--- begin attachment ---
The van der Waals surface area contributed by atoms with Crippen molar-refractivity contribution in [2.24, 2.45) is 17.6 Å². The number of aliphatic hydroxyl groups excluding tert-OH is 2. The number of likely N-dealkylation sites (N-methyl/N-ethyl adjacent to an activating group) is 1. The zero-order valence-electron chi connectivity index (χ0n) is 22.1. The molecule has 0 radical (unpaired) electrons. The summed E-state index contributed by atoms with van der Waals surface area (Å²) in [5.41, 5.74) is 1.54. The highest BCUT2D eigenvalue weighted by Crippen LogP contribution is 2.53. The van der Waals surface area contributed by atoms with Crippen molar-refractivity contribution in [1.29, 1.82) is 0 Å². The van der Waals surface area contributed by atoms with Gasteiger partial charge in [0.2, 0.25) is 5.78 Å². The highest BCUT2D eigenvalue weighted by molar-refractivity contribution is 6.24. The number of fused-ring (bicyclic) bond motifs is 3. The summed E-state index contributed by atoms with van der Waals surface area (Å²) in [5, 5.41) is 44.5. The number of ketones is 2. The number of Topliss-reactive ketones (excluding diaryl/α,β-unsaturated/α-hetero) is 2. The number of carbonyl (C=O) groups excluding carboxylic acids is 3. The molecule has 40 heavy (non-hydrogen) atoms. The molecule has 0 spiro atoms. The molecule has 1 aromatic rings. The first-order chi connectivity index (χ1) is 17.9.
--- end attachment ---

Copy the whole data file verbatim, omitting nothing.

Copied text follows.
The van der Waals surface area contributed by atoms with Crippen molar-refractivity contribution in [2.24, 2.45) is 17.6 Å². The number of aliphatic hydroxyl groups excluding tert-OH is 2. The number of likely N-dealkylation sites (N-methyl/N-ethyl adjacent to an activating group) is 1. The zero-order valence-electron chi connectivity index (χ0n) is 22.1. The molecule has 0 radical (unpaired) electrons. The summed E-state index contributed by atoms with van der Waals surface area (Å²) in [5.41, 5.74) is 1.54. The highest BCUT2D eigenvalue weighted by Crippen LogP contribution is 2.53. The van der Waals surface area contributed by atoms with Crippen molar-refractivity contribution in [1.29, 1.82) is 0 Å². The van der Waals surface area contributed by atoms with Gasteiger partial charge in [0.2, 0.25) is 5.78 Å². The highest BCUT2D eigenvalue weighted by molar-refractivity contribution is 6.24. The number of fused-ring (bicyclic) bond motifs is 3. The summed E-state index contributed by atoms with van der Waals surface area (Å²) in [5, 5.41) is 44.5. The number of ketones is 2. The number of Topliss-reactive ketones (excluding diaryl/α,β-unsaturated/α-hetero) is 2. The number of carbonyl (C=O) groups excluding carboxylic acids is 3. The molecule has 40 heavy (non-hydrogen) atoms. The molecule has 0 spiro atoms. The molecule has 1 aromatic rings. The first-order chi connectivity index (χ1) is 17.9.